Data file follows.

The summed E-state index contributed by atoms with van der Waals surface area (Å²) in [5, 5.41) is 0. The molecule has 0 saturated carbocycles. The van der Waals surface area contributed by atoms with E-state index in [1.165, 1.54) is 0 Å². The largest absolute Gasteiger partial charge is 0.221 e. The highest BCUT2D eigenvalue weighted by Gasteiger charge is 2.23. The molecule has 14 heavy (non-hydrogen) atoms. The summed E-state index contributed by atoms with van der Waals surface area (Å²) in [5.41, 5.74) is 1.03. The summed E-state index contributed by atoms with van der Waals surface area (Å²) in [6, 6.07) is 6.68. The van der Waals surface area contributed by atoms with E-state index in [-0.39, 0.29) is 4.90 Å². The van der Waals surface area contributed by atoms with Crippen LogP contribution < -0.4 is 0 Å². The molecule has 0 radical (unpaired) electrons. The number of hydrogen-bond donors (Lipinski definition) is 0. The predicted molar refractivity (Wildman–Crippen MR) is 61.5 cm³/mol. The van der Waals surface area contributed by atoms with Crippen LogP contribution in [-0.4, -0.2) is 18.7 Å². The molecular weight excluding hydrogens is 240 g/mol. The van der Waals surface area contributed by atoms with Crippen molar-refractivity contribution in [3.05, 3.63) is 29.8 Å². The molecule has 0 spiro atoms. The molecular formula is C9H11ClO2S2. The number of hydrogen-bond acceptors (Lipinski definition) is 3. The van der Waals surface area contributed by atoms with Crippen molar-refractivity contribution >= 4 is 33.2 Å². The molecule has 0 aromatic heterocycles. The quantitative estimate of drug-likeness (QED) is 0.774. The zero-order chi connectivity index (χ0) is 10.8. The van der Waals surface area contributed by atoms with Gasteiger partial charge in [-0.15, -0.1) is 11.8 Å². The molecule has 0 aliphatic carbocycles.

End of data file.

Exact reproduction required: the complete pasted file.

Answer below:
The summed E-state index contributed by atoms with van der Waals surface area (Å²) in [5, 5.41) is 0. The molecule has 0 saturated carbocycles. The van der Waals surface area contributed by atoms with E-state index in [1.165, 1.54) is 0 Å². The largest absolute Gasteiger partial charge is 0.221 e. The highest BCUT2D eigenvalue weighted by Gasteiger charge is 2.23. The molecule has 14 heavy (non-hydrogen) atoms. The summed E-state index contributed by atoms with van der Waals surface area (Å²) in [5.41, 5.74) is 1.03. The summed E-state index contributed by atoms with van der Waals surface area (Å²) in [6, 6.07) is 6.68. The van der Waals surface area contributed by atoms with E-state index in [-0.39, 0.29) is 4.90 Å². The van der Waals surface area contributed by atoms with Crippen LogP contribution < -0.4 is 0 Å². The molecule has 0 radical (unpaired) electrons. The number of hydrogen-bond donors (Lipinski definition) is 0. The predicted molar refractivity (Wildman–Crippen MR) is 61.5 cm³/mol. The van der Waals surface area contributed by atoms with Crippen LogP contribution in [-0.4, -0.2) is 18.7 Å². The molecular weight excluding hydrogens is 240 g/mol. The van der Waals surface area contributed by atoms with Crippen molar-refractivity contribution in [3.05, 3.63) is 29.8 Å². The molecule has 0 spiro atoms. The molecular formula is C9H11ClO2S2. The number of hydrogen-bond acceptors (Lipinski definition) is 3. The van der Waals surface area contributed by atoms with Crippen molar-refractivity contribution >= 4 is 33.2 Å². The molecule has 0 aromatic heterocycles. The quantitative estimate of drug-likeness (QED) is 0.774. The zero-order chi connectivity index (χ0) is 10.8. The van der Waals surface area contributed by atoms with Gasteiger partial charge in [-0.15, -0.1) is 11.8 Å². The molecule has 0 aliphatic carbocycles.